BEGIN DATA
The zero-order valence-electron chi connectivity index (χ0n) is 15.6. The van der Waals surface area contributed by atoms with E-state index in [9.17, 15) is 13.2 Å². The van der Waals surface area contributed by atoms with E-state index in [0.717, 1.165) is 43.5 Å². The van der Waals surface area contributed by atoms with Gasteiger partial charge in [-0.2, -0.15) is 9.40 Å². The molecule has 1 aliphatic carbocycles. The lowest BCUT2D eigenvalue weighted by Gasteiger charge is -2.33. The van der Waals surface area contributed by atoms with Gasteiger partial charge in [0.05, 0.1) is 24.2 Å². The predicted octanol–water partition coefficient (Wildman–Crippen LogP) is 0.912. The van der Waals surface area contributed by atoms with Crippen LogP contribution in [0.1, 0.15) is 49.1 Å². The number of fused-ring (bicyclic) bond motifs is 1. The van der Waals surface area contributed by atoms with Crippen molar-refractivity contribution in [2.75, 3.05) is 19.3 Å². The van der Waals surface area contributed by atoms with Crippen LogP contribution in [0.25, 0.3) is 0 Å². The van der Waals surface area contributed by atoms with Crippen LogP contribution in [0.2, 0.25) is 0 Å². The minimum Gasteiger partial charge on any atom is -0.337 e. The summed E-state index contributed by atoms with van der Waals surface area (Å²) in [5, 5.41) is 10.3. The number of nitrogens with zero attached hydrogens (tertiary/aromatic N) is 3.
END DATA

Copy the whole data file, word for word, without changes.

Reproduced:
The zero-order valence-electron chi connectivity index (χ0n) is 15.6. The van der Waals surface area contributed by atoms with E-state index in [9.17, 15) is 13.2 Å². The van der Waals surface area contributed by atoms with E-state index in [0.717, 1.165) is 43.5 Å². The van der Waals surface area contributed by atoms with Gasteiger partial charge in [-0.2, -0.15) is 9.40 Å². The molecule has 1 aliphatic carbocycles. The lowest BCUT2D eigenvalue weighted by Gasteiger charge is -2.33. The van der Waals surface area contributed by atoms with Gasteiger partial charge in [0.05, 0.1) is 24.2 Å². The predicted octanol–water partition coefficient (Wildman–Crippen LogP) is 0.912. The van der Waals surface area contributed by atoms with Crippen LogP contribution in [0.1, 0.15) is 49.1 Å². The number of fused-ring (bicyclic) bond motifs is 1. The van der Waals surface area contributed by atoms with Crippen molar-refractivity contribution in [2.75, 3.05) is 19.3 Å². The van der Waals surface area contributed by atoms with Crippen LogP contribution in [0.25, 0.3) is 0 Å². The van der Waals surface area contributed by atoms with Crippen LogP contribution in [0.2, 0.25) is 0 Å². The minimum Gasteiger partial charge on any atom is -0.337 e. The summed E-state index contributed by atoms with van der Waals surface area (Å²) in [5, 5.41) is 10.3. The number of nitrogens with zero attached hydrogens (tertiary/aromatic N) is 3.